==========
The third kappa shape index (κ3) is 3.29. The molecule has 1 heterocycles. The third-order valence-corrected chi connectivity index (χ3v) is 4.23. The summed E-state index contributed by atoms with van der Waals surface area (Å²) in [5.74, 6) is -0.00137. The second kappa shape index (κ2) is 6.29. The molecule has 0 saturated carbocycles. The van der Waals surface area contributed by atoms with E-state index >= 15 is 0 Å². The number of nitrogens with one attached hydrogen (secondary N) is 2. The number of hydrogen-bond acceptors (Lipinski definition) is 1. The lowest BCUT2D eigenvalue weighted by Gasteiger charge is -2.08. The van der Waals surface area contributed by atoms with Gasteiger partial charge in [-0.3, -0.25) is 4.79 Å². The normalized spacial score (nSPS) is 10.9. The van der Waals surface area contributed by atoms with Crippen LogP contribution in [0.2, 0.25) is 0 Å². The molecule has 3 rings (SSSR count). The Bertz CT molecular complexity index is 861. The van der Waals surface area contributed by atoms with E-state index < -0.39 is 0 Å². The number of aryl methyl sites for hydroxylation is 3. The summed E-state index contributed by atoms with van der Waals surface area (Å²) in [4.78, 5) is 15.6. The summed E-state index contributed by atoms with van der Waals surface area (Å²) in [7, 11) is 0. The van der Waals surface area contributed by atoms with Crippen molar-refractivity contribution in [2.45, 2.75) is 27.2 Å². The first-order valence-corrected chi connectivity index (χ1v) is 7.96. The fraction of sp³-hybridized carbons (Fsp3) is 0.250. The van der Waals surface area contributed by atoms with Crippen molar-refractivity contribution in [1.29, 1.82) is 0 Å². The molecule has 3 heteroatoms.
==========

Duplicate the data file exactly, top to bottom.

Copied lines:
The third kappa shape index (κ3) is 3.29. The molecule has 1 heterocycles. The third-order valence-corrected chi connectivity index (χ3v) is 4.23. The summed E-state index contributed by atoms with van der Waals surface area (Å²) in [5.74, 6) is -0.00137. The second kappa shape index (κ2) is 6.29. The molecule has 0 saturated carbocycles. The van der Waals surface area contributed by atoms with E-state index >= 15 is 0 Å². The number of nitrogens with one attached hydrogen (secondary N) is 2. The number of hydrogen-bond acceptors (Lipinski definition) is 1. The lowest BCUT2D eigenvalue weighted by Gasteiger charge is -2.08. The van der Waals surface area contributed by atoms with Gasteiger partial charge in [-0.3, -0.25) is 4.79 Å². The normalized spacial score (nSPS) is 10.9. The van der Waals surface area contributed by atoms with Crippen LogP contribution in [0.2, 0.25) is 0 Å². The molecule has 3 rings (SSSR count). The Bertz CT molecular complexity index is 861. The van der Waals surface area contributed by atoms with E-state index < -0.39 is 0 Å². The number of aryl methyl sites for hydroxylation is 3. The summed E-state index contributed by atoms with van der Waals surface area (Å²) in [4.78, 5) is 15.6. The summed E-state index contributed by atoms with van der Waals surface area (Å²) in [7, 11) is 0. The van der Waals surface area contributed by atoms with Crippen molar-refractivity contribution in [2.45, 2.75) is 27.2 Å². The first-order valence-corrected chi connectivity index (χ1v) is 7.96. The fraction of sp³-hybridized carbons (Fsp3) is 0.250. The van der Waals surface area contributed by atoms with Crippen molar-refractivity contribution in [1.29, 1.82) is 0 Å². The molecule has 3 heteroatoms.